Organizations are facing into dynamic economic and market environments that are forcing them to rapidly learn to adapt and survive in tough times. But through using social technologies many organizations are realizing new ways to become more agile, networked and discovering new ways to innovate. Many large consultancies are now interested in the business opportunities that social technologies present and have produced reports and surveys that justify the investment vs. benefits.
Although these reports and surveys cover many areas there are some key themes:
- Social business produces tangible benefits
- Organizations are often blinded by the technology, range of choices and are left uncertain how to proceed
- Those that align people, processes and technology and develop these together produce better results
Many vendors get organizations wrapped up in the technology but ‘social’ business is just that social. It revolves around the many forms of communication that take place in an organization much of which is informal. Communicating stories and sharing them became a cornerstone of cultural heritage. It is perhaps a highly underestimated part of organizational culture. Storytelling has been at the heart of every culture throughout time, and ours is no different. The need to tell stories is one of the basic characteristics defining humanity. We still tend towards a more mechanistic view of organizations, yet the heart beat of success rests within the capability to define a purpose that captures the passions of its employees.
So to underpin any strategy purely on technology is risky. Social sharing of information unleashes workplace learning, helps unify understanding and reduces duplication within communications. The question now isn’t should we be a social business it is now how do we become a social business. In the hands of a strategically focused organization, social technologies become social business tools and processes, enabling collaboration among employees, partners, and customers.
Transitioning to a more collaborative and open culture requires placing workplace learning at the heart of the process. The following reports from many highly regarded sources illustrate these points and provide a formidable collection of knowledge that substantiates the case for social business.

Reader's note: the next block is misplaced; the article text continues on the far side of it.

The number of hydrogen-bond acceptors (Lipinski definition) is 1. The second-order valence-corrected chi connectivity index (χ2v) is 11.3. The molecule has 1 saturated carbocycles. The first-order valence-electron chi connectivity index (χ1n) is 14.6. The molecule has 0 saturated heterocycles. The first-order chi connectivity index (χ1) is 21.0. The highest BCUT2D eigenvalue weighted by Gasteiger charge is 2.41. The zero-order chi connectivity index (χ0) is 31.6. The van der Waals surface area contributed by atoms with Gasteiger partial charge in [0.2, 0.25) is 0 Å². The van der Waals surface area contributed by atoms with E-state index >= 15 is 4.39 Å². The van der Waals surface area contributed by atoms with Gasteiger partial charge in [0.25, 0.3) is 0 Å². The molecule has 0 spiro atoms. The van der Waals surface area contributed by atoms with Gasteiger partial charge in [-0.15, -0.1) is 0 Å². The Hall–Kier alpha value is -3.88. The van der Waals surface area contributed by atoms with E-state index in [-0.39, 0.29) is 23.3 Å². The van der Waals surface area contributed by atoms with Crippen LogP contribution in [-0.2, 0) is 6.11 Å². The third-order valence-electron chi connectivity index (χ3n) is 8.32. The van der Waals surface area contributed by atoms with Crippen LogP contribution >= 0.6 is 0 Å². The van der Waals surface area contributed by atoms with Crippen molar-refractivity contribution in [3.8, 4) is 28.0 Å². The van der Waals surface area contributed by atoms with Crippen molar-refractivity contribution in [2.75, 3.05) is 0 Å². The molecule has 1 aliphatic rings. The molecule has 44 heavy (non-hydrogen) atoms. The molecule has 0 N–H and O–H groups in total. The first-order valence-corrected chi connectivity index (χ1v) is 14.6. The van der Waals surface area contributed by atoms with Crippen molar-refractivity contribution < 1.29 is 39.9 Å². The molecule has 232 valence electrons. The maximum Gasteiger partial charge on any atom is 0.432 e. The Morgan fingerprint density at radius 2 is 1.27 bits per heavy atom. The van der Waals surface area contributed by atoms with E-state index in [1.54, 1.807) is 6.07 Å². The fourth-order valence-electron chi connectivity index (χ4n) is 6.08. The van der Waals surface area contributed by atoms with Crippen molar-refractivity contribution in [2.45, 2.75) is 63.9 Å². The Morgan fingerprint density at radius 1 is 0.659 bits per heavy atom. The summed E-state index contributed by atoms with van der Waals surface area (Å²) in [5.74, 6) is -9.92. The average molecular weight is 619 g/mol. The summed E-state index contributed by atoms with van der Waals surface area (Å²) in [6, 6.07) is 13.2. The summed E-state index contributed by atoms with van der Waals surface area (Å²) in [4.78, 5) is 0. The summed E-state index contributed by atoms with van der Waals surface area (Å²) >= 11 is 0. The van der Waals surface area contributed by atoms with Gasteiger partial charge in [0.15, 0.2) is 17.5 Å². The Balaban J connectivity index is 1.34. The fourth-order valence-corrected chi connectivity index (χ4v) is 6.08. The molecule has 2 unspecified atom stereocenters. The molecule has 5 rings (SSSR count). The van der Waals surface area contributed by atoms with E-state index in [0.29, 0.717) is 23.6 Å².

These reports also highlight some of the areas where organizations are struggling. Organizations new to, or yet to develop, their social business strategy, can at least prepare their social business strategy armed with the lessons from others.
McKinsey recently released their 5th annual survey on social business. The survey gathered responses from 3,249 executives across a range of regions and industry sectors. Here is a brief summary of their findings:
- 50% of the firms represented now have an official presence on the networks , up from 40% in 2010
- 74% of contributors agreed it was quicker to access knowledge
- 58% cited lower communications costs
- 69% of the sample pointed to greater marketing effectiveness
- 12% are enjoying meaningful improvements on client-based metrics
- 3% of operators were considered to be”fully networked”
Another worthwhile read from McKinsey – The rise of the networked enterprise: Web 2.0 finds its payday
Altimeter - Social Business Readiness
As with many other oganizational models Altimeter places the emphasis on planning underpinning and integrating people, process and technology. The organizations highlighted in the report have been practicing and building their social business capabilities over a number of years. The report demonstrates how some organizations are being forced ijnto being social through a crisis, whilst the smarter organizations are being proactive and building out their social business capapbilities.
Key Points: Advanced social business companies prepared by taking four initial steps:
- Established and reinforced a corporate social media policy;
- Defined processes for rapid workflow and engagement with customers in social media;
- Fostered a culture of learning through ongoing social media education; and
- Organized in a scalable formation, with a cross-functional ‘center of excellence.
Forrester Wave Report - Q3 Wave Report for Enterprise Social Platforms
Forrester’s Wave report focuses specifically on enterprise social platforms, as well as analysing why organisations are using these platforms. This is a paid report but you can download part of it at Telligent. The report focuses on the main players at the exclusion of some developing vendors, notably Salesforce.com, Oracle, Moxie Software, Igloo, Atlassian, Microsoft, OpenText, Cisco and SocialTe.
Booz & Company’s study shows that spending more on R&D won’t drive results. The report highlights that the most crucial factors are strategic alignment and a culture that supports innovation. Corporate culture is the embeeded in the patterns of behaviour, feeling, thinking, and believing in the company, it’s purpose and values. But acording to the study, only half of the companies say their corporate culture supports their innovation strategy.